“But Joshua, look,” said Samantha, and, hearing the urgency of her voice, her brother finally raised his eyes from the book, and very nearly dropped it as he did. With a look on his face that was a mixture of confusion and amazement, he sat up and placed the book face-down on the couch next to him.

He had the same long pause that Samantha had when she had first seen it, and then he spoke. “I think…I think you’re right, Sam,” he said, without the edge in his tone that he almost always used when talking to her. “That’s…that isn’t like any color either of us has ever seen before, is it? That’s not like anything anyone has ever seen before, I don’t think.”

“I told you!” Samantha said triumphantly, unable to resist the urge to revel in her (so uncommon) victory just a little. “And you should see it in the sun, the way it sparkles, I can’t even tell you…and look, it’s moving, and can you hear it? Can you hear it hum?”

Joshua walked slowly over to Samantha. “Let me see it,” he said slowly, and she handed it to him, very carefully, once again overcome by a vision of dropping it and shattering it and the fear that somehow that would make the effect of it completely disappear, would make it turn into something entirely ordinary. She shook her head slightly, trying to dismiss the strange idea.

Once he was holding it, Joshua turned it over, examining it in the same way Samantha had in the backyard. It was true, there was no denying it—it was absolutely a color that did not exist otherwise in any way, shape, or form. He couldn’t understand how this was true, but it was. His head started filling up with strange ideas of what it could possibly be—something left behind by Martians? A bizarre artifact from ancient times? A prankster scientist’s joke? Not knowing which, if any, of these possibilities was correct crowded his head so much that it pushed out his initial awe about the fascinating find. In fact, he was starting to feel very frustrated. There was no possible way to figure out what it was or how it had gotten there, no way to know if it was something left behind intentionally.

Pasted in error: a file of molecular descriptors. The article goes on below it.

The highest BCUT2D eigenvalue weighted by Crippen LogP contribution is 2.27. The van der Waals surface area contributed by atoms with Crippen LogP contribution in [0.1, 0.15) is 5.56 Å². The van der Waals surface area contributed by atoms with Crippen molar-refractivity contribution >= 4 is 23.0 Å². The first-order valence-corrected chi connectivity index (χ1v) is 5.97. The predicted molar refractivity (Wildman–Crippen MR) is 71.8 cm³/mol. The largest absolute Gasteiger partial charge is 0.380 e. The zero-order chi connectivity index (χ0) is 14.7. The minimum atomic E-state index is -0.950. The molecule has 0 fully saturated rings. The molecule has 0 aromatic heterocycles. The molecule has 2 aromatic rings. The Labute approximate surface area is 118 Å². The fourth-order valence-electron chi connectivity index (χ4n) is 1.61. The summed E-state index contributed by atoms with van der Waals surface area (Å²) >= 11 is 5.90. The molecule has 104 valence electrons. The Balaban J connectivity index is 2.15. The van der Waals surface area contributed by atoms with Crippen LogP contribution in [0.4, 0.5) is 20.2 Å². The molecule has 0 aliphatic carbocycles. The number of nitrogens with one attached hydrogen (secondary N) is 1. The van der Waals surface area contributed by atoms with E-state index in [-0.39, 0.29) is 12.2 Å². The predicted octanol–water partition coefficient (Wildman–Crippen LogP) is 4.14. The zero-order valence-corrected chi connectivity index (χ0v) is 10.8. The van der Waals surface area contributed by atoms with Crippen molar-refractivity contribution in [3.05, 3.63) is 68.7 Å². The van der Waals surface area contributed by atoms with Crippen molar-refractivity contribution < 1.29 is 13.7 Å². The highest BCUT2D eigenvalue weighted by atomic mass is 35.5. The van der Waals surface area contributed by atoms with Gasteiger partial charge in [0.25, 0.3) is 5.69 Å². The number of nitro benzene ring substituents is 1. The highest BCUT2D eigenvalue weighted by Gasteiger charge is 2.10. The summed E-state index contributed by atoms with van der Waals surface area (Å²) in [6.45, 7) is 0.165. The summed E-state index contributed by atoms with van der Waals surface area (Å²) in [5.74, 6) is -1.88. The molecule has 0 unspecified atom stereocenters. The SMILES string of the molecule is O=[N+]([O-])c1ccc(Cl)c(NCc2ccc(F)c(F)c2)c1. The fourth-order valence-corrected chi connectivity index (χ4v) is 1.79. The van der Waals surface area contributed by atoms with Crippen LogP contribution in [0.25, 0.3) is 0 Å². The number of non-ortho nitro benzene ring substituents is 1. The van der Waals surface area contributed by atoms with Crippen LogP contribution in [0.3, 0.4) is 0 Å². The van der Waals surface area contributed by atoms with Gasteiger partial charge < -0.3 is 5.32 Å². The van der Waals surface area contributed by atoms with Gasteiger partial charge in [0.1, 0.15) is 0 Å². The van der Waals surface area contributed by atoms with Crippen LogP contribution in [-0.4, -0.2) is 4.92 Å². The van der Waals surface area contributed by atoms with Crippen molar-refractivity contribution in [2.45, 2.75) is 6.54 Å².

Samantha, however, did not appear to be bothered by this at all. In fact, she was growing more and more excited with every passing minute, to the point that she seemed about on the verge of jumping up and down. “We have to tell everybody! We have to tell everybody!” she exclaimed. “I can’t wait until Ma and Pa get home!”

But Joshua was starting to feel more pragmatic about the whole thing. If they could set up some sort of attraction, maybe at a carnival sideshow, get everyone to come look at it, they—he—could make plenty of money, maybe enough money to get the hell out of this nowhere town as soon as he was old enough.

“How about we don’t tell Ma and Pa,” he said to Samantha, doing his best to sound like an authority figure, someone she would listen to. “How about we just let it be our little secret, all right? We could make money from this, Samantha. A lot of money. Money to buy all kinds of things,” he added, realizing, correctly that she would be more interested in the toys and books she could get than the ticket out that she was too young to be desperate for.

Samantha’s face clouded over. “No!” she said with surprising volume. “It’s mine, I’m the one who found it, and it’s not just some thing for people to come look at! It’s more special than that!” She had never sounded so vehement in her life.

She reached up to snatch the mysterious object back, but Joshua held it safely above her head.

“Look, I’m going to go over to the Dusk’s house, all right? Mark works for the carnival sometimes when it’s in town—he’ll know what we can do about it. I’m going to leave the thing here but you better keep a good eye on it,” he said with an edge to his voice.

“Fine,” Samantha answered sullenly. But as soon as Joshua had left she ran back to the backyard, anxiously looking over her shoulder at first to make sure her brother had not suddenly returned for some reason. The feel of the vibration in her hands was beginning to be comforting, but in spite of that, she knew what she had to do. Kneeling down, she grabbed the spade she had used for the discovery and dug a new hole on the edge of the yard, which was covered only with dirt rather than grass so there would be no visible sign once she had covered it up. And then, a little sadly but mostly resolute that this was the right thing to do, she gently placed the object, sparkling once more in the sun, in the hole and covered it with handfuls of dirt. Joshua would not be able to dig through the entire yard, would he?

With a sigh, Samantha returned to the house and went into her small bedroom. And then, very carefully, she made a small, red X on her buried treasure map, on the edge of the yard, where the trees were. And this, she knew, was better than any pirate chest.